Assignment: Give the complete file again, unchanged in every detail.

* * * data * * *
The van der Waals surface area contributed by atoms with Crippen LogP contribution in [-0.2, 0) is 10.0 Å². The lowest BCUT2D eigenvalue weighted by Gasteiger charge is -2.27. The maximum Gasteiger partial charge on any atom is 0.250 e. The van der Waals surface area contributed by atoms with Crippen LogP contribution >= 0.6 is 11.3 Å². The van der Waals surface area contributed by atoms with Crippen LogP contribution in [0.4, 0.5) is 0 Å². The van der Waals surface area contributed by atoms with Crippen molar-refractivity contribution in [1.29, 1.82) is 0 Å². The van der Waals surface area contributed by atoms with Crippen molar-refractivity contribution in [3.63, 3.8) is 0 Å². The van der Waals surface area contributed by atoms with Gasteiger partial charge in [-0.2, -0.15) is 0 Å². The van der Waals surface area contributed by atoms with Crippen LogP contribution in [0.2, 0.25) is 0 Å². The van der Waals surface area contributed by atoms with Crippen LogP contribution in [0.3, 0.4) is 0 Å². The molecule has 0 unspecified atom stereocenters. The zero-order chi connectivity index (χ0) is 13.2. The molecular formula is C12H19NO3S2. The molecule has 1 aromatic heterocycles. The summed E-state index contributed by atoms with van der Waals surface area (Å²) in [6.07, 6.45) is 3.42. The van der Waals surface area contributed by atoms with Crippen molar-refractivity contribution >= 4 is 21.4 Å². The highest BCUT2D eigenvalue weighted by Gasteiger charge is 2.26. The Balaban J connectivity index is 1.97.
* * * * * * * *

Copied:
The van der Waals surface area contributed by atoms with Crippen LogP contribution in [-0.2, 0) is 10.0 Å². The lowest BCUT2D eigenvalue weighted by Gasteiger charge is -2.27. The maximum Gasteiger partial charge on any atom is 0.250 e. The van der Waals surface area contributed by atoms with Crippen LogP contribution >= 0.6 is 11.3 Å². The van der Waals surface area contributed by atoms with Crippen LogP contribution in [0.4, 0.5) is 0 Å². The van der Waals surface area contributed by atoms with Crippen molar-refractivity contribution in [1.29, 1.82) is 0 Å². The van der Waals surface area contributed by atoms with Crippen molar-refractivity contribution in [3.63, 3.8) is 0 Å². The van der Waals surface area contributed by atoms with Gasteiger partial charge in [-0.2, -0.15) is 0 Å². The van der Waals surface area contributed by atoms with Crippen LogP contribution in [0.2, 0.25) is 0 Å². The van der Waals surface area contributed by atoms with Crippen LogP contribution in [0.3, 0.4) is 0 Å². The molecule has 0 unspecified atom stereocenters. The zero-order chi connectivity index (χ0) is 13.2. The molecular formula is C12H19NO3S2. The molecule has 1 aromatic heterocycles. The summed E-state index contributed by atoms with van der Waals surface area (Å²) in [6.07, 6.45) is 3.42. The van der Waals surface area contributed by atoms with Crippen molar-refractivity contribution >= 4 is 21.4 Å². The highest BCUT2D eigenvalue weighted by Gasteiger charge is 2.26. The Balaban J connectivity index is 1.97.